Post only high-quality images, videos, or stories.


Research appropriate hashtags. Avoid using hashtags that are not relevant to your content.


You can use up to 30 hashtags for each post to maximize reach. Do not use the same hashtags multiple times in a row as Instagram algorithms may think you are spamming the feeds. Post hashtags as a comment to avoid using up the caption character count.


Instagram will limit the reach of your content if you do not follow their community rules. Only post open-source or creative commons images or get permission to use images or artworks. Avoid the use of bots to comment and like other user content, vary your hashtag use, and avoid using third-party apps to post on Instagram.


If you want to share a link, paste it into your account description and direct to your profile.


Use a narrative framework when writing captions. Consider posting abbreviated versions of your blog content.


It is difficult to boil down academic research outcomes into short excerpts. Treat Instagram like your blog. Experiment with different description lengths and styles.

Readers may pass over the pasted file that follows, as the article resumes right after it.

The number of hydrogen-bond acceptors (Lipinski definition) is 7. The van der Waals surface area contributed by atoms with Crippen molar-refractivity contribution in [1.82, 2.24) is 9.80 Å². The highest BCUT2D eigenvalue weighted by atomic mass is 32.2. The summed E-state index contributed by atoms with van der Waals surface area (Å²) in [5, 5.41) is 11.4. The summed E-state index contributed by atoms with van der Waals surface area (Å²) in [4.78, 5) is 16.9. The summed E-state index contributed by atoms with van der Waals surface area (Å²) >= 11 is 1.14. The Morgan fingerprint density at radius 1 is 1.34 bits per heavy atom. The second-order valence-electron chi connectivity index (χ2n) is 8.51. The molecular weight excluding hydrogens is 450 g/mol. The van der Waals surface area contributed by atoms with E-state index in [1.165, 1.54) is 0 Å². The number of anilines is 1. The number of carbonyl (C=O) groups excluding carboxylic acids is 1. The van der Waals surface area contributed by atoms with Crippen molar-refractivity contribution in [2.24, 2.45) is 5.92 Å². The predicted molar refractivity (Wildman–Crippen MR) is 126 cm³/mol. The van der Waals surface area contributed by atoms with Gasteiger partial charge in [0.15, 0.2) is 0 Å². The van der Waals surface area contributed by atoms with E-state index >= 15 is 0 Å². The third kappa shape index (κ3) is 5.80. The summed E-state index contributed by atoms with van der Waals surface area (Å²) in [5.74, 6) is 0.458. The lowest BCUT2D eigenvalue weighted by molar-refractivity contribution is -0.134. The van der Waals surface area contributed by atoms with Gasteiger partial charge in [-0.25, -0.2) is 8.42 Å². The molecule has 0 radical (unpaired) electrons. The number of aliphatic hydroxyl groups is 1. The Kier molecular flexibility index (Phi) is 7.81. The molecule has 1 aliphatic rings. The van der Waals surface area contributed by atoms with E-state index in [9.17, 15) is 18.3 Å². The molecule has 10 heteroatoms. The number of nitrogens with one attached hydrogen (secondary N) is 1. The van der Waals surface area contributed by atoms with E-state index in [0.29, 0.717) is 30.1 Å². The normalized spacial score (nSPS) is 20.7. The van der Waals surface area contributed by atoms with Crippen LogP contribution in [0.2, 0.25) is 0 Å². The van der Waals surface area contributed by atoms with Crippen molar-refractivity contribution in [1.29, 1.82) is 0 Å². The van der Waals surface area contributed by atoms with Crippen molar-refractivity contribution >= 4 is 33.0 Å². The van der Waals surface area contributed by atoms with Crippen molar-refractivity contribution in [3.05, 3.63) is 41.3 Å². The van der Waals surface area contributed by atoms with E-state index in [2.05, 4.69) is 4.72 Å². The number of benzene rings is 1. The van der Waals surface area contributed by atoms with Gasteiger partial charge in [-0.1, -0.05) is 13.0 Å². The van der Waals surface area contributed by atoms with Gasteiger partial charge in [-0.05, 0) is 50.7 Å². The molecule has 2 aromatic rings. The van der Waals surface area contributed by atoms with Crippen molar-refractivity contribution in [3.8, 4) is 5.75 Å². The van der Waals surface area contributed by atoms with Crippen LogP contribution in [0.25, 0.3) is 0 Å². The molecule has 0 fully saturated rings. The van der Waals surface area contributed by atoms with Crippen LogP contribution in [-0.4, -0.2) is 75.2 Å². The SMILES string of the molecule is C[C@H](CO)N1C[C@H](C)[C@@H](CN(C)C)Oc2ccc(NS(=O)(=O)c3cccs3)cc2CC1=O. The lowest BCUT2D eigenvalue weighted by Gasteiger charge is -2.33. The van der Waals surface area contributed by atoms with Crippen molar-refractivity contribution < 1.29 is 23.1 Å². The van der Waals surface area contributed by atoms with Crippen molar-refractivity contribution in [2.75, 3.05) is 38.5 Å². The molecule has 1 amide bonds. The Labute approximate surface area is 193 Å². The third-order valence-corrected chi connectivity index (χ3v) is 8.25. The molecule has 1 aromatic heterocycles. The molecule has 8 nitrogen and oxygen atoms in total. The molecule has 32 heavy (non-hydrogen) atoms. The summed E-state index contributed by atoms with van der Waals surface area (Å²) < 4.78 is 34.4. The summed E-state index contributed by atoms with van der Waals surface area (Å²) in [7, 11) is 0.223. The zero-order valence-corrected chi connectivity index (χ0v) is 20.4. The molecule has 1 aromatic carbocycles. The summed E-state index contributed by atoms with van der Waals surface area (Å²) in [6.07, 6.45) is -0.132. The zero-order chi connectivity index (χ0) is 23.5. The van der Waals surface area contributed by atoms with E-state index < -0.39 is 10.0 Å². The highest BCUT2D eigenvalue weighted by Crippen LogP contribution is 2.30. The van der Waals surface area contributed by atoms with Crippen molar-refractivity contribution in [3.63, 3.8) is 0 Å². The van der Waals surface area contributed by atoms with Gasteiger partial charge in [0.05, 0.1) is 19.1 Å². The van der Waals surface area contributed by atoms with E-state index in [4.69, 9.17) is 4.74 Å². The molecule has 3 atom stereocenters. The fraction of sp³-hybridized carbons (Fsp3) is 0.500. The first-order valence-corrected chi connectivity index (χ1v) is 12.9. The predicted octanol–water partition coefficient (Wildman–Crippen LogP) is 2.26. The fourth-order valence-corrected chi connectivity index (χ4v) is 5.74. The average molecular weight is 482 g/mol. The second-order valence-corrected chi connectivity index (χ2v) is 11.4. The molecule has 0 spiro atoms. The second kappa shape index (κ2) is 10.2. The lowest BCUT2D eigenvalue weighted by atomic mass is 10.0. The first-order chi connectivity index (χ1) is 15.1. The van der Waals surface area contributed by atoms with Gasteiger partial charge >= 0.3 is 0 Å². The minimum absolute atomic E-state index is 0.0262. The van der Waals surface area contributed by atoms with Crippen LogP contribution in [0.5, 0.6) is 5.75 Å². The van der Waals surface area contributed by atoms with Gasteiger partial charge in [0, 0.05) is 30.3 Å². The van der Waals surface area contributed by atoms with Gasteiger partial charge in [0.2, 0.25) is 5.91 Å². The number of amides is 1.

Ensure all videos are 60 seconds or less.


Harness the power of Instagram stories. Use stories to talk about your research outcomes as this will help personalize your research and put a face behind the work.


As an image-based platform, our Pinterest account helps us establish a visual footprint online by integrating our pins into image searches via Google, Bing, Duck Duck Go, etc. It is a relatively low-maintenance platform as pins continue to generate engagement with little work. We joined Pinterest in 2016 and use our boards as visual collages linking to saved resources—including articles, videos, reports, art projects, etc. We also use it as a tool for classroom engagement. Consider creating a collaborative board that functions as a library for students to share ideas and resources. See Sustainability Studio: Poetry in Motion as an example of a collaborative student board.

CRC Research Pinterest Home

Figure 8: CRC Research’s Pinterest profile



Pin images from your website to ensure connectivity.


Verify your website on Pinterest to ensure it collects analytics.


Give your boards topical titles based on Pinterest search terms to make them more discoverable.


Write pin descriptions that are 200 words or less and include keywords.


Engage with others by following their boards and saving their pins.


Embed Pinterest boards on webpages to help direct users to your Pinterest account and to act as a visually engaging form of media.